No more doom and gloom please Paul

November 27th, 2009

Paul Kingsworth, writing in the Guardian, Wed 25th November 09, is dispondent about the prospects of the Copenhagen Summit. He speaks of false hope, comparing the potential Copenhagen Treaty to that of Chamberlain’s Munich Agreement (that heralded peace in ’38).

I must admit that the pitiful 17% reduction in emissions by 2020 mooted by Obama made my heart sink, and did not instil great faith in me that there is any real political will to implement measures that are significant enough to slow climate change.

However, if we agree with Kingsmith, that our human society is about to experience ‘a painful decline after a period of over-expansion’ then we almost give carte blanche to the lack of political action by our leaders….

We need to have some faith that our own concerted efforts to prevent our world getting hotter than mojave will have an impact, because if we dont we may as well give up now, build plastic houses, heat them with coal, drive diesel fuelled 4x4s and live on palm oil and blue fin tuna.

We need to have hope if we are to be motivated to act. Shouting ‘we are all doomed’ achieves worse than nothing.

Big Brands with a carbon conscience

November 27th, 2009

Dear Barclays, Sky, RBS and British Gas,
Why are you failing to reduce carbon emissions at a time when planet Earth is fragile and needs the concerted efforts of all those with money, power and influence?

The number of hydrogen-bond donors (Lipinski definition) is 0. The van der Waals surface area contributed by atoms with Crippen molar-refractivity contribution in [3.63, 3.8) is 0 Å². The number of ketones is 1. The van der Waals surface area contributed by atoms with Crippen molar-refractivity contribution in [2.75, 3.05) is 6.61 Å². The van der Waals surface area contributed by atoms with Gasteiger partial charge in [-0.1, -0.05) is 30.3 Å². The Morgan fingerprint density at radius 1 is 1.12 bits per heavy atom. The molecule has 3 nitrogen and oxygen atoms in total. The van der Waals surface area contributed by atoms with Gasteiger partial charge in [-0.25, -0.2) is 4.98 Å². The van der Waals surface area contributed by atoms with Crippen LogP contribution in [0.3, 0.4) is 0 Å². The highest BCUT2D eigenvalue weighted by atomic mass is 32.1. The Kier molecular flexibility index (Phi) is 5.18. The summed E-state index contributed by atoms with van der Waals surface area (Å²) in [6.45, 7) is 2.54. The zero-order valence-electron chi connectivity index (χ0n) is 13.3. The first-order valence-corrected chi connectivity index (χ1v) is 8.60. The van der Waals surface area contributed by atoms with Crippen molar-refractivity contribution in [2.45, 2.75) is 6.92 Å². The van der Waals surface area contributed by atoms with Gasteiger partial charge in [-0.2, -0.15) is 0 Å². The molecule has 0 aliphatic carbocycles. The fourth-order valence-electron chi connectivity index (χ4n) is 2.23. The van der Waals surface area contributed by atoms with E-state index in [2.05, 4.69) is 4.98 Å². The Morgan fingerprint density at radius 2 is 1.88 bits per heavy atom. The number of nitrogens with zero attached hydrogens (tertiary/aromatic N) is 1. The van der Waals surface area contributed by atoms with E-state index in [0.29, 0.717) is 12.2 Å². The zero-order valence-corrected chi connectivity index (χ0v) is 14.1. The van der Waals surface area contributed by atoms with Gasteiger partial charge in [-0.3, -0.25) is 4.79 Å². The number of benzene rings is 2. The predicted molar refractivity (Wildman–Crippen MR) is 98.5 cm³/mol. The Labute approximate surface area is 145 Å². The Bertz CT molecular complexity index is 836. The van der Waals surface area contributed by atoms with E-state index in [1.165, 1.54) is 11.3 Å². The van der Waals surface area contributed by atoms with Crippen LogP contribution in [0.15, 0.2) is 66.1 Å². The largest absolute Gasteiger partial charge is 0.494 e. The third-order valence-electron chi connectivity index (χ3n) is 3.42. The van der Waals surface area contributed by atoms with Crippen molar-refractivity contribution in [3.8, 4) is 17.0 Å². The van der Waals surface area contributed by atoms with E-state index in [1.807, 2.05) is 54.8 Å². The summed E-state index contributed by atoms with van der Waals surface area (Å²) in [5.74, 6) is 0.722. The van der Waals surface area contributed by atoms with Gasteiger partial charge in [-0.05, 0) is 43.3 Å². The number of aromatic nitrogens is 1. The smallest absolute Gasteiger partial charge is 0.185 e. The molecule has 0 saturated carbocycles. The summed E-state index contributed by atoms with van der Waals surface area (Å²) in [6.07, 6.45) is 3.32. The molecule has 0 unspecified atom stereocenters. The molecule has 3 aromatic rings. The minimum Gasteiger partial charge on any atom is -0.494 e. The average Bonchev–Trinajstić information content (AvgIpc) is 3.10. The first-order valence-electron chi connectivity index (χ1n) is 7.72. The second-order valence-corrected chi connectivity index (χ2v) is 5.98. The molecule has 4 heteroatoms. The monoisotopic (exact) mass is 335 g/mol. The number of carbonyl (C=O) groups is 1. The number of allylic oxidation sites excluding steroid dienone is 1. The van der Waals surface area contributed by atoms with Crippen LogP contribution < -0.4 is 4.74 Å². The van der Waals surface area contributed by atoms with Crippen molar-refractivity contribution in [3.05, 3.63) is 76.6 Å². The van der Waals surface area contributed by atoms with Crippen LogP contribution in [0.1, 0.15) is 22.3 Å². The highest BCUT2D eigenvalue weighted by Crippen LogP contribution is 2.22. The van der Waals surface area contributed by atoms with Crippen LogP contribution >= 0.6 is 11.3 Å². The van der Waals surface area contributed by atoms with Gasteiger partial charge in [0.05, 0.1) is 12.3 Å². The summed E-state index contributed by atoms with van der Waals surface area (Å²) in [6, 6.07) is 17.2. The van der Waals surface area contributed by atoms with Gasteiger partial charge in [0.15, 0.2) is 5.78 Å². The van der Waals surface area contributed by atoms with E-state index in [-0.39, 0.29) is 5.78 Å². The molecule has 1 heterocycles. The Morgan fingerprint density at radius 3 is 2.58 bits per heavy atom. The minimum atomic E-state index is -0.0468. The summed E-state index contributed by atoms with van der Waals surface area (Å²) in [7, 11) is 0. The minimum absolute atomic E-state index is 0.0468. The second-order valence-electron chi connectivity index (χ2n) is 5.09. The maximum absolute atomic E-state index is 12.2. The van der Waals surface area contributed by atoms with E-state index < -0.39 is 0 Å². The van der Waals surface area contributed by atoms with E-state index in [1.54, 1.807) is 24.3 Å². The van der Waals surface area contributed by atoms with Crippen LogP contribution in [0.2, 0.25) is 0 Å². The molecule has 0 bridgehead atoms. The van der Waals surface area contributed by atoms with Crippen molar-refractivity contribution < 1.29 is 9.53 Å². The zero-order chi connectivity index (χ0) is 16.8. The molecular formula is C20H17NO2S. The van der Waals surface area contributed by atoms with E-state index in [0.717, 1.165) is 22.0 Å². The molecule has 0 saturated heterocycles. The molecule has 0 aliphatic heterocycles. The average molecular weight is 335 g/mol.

Dear Google, Amazon, eBay and facebook,
Just because you operate in the immaterial, existing only on our screens, doesnt mean that you are exempt from reducing your carbon emissions; You who, encourage our daily energy use and consumption…

Dear Harvey Nichols, Chanel,
Your higher quality brand status does not elevate you above the very real and gritty issues of climate change.

Dear Tesco, T-Mobile, Dell and BMW,
Well done for appearing to recognise the importance of the issue, for reducing your emissions. But please done get complacent, and PLEASE make sure that real targets are set and met (as we know how easily big companies can manipulate data now, dont we?).

If companies want to have resources to trade and consumers to buy goods in future, then they will have to commit to long-term environmental measures, in place of short term profit.

Source: Brand Emissions, 2009, University of Edinburgh, ENDS, Carbon Brand Republic.

Planes and climate change

September 9th, 2009

aeroplaneHaving a brother who lives in New Zealand, I battle regularly with the impact of flying to visit my sibling. Price and distance means that a visit is unlikely more than every four years, and in the interim we tend to take staycations. Flying by the Good Green Gifts household is a rare event (deliberately may I add). Nonetheless, even as an infrequent flyer, I do fear the consequences of the impact that my family visits will have…

BUT today we learn that the Climate Change Committee is suggesting that we make domestic emission CO2 cuts of 90% in the overall economy by 2050 in order to enable us to continue to fly in the somewhat excessive way that we do…

This seems ridiculous. Surely we simply need to fly less? How can the volume of flying undertaken currently be in any way acceptable if we are to avoid catastrophic climate change?

We need a brave Government who is prepared to think about the future of planet Earth, rather than imanent election or re-election, to make policy that encourages us to do this…

Surely we cannot keep on kidding ourselves that making cuts in emissions in some areas earns us the right to continue to pollute in others?